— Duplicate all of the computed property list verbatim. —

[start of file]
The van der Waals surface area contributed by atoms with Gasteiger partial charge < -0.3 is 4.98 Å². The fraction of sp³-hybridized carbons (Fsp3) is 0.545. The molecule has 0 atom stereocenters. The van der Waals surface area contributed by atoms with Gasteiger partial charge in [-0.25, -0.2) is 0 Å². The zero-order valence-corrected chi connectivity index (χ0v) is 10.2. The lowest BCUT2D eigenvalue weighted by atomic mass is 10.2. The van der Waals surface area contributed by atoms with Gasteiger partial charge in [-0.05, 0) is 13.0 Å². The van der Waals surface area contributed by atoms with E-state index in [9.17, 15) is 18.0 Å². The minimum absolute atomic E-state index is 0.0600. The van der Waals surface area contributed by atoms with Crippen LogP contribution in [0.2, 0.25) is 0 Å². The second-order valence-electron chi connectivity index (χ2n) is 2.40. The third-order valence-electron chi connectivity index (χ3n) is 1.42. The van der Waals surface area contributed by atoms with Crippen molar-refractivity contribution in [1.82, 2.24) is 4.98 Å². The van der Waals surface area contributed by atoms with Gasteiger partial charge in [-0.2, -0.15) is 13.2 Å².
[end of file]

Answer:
The van der Waals surface area contributed by atoms with Gasteiger partial charge < -0.3 is 4.98 Å². The fraction of sp³-hybridized carbons (Fsp3) is 0.545. The molecule has 0 atom stereocenters. The van der Waals surface area contributed by atoms with Gasteiger partial charge in [-0.25, -0.2) is 0 Å². The zero-order valence-corrected chi connectivity index (χ0v) is 10.2. The lowest BCUT2D eigenvalue weighted by atomic mass is 10.2. The van der Waals surface area contributed by atoms with Gasteiger partial charge in [-0.05, 0) is 13.0 Å². The van der Waals surface area contributed by atoms with E-state index in [9.17, 15) is 18.0 Å². The minimum absolute atomic E-state index is 0.0600. The van der Waals surface area contributed by atoms with Crippen LogP contribution in [0.2, 0.25) is 0 Å². The second-order valence-electron chi connectivity index (χ2n) is 2.40. The third-order valence-electron chi connectivity index (χ3n) is 1.42. The van der Waals surface area contributed by atoms with Crippen molar-refractivity contribution in [1.82, 2.24) is 4.98 Å². The van der Waals surface area contributed by atoms with Gasteiger partial charge in [-0.2, -0.15) is 13.2 Å².